I really had no expectations before coming to Bulgaria. Not because I am a snob but because we were supposed to be going to Turkey, so I just hadn’t thought much about it. Once upon a time we met some Bulgarian people who were wonderfully friendly and who waxed lyrical about the beautiful nature in their country. Another time we stayed with an English woman who told us, upon hearing our discussion of a possible Bulgaria visit that never eventuated, that her husband had driven through Bulgaria some time in the 80’s – pre wall collapse- and that he had not found it very pleasant at all and what a dumb plan why don’t we go somewhere better?…
We are squashed in an auto-rickshaw, struggling to breathe and trying to ignore the headaches that are pounding insistently inside our skulls. The traffic is at a complete standstill, the fumes from every kind of vehicle and the dry dust of the street poison the air and the beeping is incessant and pointless. It’s hot. It takes us nearly an hour to travel the eight kilometres to the river, then we get out and walk. The auto driver resignedly heads back into the stifling crush. The traffic here is as renowned as the reason it exists.
Sleeper class. Two words that can fill you with nervous unease if you are about to take your first train trip in India and you can’t afford the icy luxury and scratchy blankets of the air-conditioned carriages- or you just don’t want them. But sleeper class is actually better than sliced bread. It isn’t what you have seen in so many movies- the carriages aren’t packed to exploding, there are no people hanging out the doors, you won’t have to cram yourself into a space meant for a child’s backpack. That’s in general class. You don’t want to travel in general class. Although it may be the only place you will ever see a grown man haul his tiny ancient mother onto the luggage racks above the seats, where she settles in for the journey.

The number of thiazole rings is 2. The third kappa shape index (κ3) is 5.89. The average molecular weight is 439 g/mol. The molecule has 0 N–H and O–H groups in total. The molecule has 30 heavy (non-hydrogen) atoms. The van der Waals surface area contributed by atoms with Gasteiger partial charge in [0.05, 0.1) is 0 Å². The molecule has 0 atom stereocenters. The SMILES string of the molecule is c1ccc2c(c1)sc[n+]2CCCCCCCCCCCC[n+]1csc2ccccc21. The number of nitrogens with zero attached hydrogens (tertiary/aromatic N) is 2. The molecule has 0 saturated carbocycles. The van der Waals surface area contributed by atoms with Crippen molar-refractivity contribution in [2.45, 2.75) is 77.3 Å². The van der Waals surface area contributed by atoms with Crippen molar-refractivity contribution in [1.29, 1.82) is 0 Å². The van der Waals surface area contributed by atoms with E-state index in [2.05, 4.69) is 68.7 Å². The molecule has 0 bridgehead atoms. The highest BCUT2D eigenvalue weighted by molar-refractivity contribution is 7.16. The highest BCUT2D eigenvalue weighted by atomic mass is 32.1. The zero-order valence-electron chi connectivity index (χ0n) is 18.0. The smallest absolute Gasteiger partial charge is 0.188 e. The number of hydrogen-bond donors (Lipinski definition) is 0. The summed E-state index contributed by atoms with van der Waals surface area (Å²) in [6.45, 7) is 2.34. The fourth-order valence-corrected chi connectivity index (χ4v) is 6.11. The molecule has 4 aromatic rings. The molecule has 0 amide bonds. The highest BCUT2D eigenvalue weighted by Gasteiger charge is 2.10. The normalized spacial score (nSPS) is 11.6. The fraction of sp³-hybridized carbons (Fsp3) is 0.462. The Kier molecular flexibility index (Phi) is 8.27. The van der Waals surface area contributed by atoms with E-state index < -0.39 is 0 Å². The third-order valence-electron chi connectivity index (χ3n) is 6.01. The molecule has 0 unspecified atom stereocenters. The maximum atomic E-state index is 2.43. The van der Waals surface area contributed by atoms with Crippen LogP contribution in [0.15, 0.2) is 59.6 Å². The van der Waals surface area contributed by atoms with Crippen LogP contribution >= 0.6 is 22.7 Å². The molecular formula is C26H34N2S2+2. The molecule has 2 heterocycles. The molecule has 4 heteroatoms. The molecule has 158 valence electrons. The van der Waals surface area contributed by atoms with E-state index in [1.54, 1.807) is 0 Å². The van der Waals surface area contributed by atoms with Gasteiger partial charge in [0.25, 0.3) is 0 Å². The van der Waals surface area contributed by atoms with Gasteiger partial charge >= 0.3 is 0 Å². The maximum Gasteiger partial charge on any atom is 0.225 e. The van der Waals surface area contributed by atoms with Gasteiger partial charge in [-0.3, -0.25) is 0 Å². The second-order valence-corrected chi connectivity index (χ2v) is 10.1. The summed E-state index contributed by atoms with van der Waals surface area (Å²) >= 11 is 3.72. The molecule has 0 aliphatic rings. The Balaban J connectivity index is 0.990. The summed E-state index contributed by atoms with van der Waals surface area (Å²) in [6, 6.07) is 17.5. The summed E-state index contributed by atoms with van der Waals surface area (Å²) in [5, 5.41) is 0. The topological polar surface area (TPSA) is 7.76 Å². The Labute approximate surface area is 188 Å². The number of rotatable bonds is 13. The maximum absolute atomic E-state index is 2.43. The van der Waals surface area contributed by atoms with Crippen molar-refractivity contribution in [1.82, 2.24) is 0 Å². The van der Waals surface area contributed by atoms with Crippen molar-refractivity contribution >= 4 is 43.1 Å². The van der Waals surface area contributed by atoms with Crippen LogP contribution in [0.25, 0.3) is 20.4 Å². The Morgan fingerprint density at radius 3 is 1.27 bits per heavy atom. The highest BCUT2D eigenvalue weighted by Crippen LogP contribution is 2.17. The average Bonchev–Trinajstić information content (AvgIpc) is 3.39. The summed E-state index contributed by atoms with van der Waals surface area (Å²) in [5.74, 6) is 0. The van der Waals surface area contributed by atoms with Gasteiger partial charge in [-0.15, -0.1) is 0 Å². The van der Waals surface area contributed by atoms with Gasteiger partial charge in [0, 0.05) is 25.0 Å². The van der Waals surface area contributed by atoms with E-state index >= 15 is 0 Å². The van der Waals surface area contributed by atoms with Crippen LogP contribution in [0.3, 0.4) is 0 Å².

It’s eleven pm and we’ve arrived in India. At the airport we go to the prepaid taxi stand so we don’t get tremendously ripped off getting to our hotel, we meet a very eager taxi driver and he rips us off tremendously as he screeches through the midnight streets, braking only when ABSOLUTELY necessary and regarding red lights as mere suggestions. The air is thick and warm and there are people everywhere. Welcome to Kolkata, the Bengali gateway to India.